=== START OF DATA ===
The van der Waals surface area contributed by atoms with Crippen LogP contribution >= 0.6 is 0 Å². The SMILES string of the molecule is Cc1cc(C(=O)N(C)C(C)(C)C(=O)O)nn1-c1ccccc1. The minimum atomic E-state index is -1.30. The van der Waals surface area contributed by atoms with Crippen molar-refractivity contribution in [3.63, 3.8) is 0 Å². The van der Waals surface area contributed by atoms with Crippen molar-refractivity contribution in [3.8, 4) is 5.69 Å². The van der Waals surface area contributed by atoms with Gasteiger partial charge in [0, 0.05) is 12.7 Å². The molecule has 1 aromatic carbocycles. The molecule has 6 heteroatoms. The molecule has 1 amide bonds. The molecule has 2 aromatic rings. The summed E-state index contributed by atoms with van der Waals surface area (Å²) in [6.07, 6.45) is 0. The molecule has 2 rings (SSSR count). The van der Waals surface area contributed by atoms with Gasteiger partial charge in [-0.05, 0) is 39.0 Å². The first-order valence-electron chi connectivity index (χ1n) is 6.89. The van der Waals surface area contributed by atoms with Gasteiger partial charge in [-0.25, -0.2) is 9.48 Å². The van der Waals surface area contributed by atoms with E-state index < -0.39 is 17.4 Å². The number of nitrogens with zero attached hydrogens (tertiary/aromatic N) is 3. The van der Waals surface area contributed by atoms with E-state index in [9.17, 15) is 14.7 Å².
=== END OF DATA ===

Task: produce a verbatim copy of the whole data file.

The van der Waals surface area contributed by atoms with Crippen LogP contribution >= 0.6 is 0 Å². The SMILES string of the molecule is Cc1cc(C(=O)N(C)C(C)(C)C(=O)O)nn1-c1ccccc1. The minimum atomic E-state index is -1.30. The van der Waals surface area contributed by atoms with Crippen molar-refractivity contribution in [3.63, 3.8) is 0 Å². The van der Waals surface area contributed by atoms with Crippen molar-refractivity contribution in [3.8, 4) is 5.69 Å². The van der Waals surface area contributed by atoms with Gasteiger partial charge in [0, 0.05) is 12.7 Å². The molecule has 1 aromatic carbocycles. The molecule has 6 heteroatoms. The molecule has 1 amide bonds. The molecule has 2 aromatic rings. The summed E-state index contributed by atoms with van der Waals surface area (Å²) in [6.07, 6.45) is 0. The molecule has 2 rings (SSSR count). The van der Waals surface area contributed by atoms with Gasteiger partial charge in [-0.05, 0) is 39.0 Å². The first-order valence-electron chi connectivity index (χ1n) is 6.89. The van der Waals surface area contributed by atoms with Gasteiger partial charge in [-0.25, -0.2) is 9.48 Å². The van der Waals surface area contributed by atoms with E-state index < -0.39 is 17.4 Å². The number of nitrogens with zero attached hydrogens (tertiary/aromatic N) is 3. The van der Waals surface area contributed by atoms with E-state index in [9.17, 15) is 14.7 Å².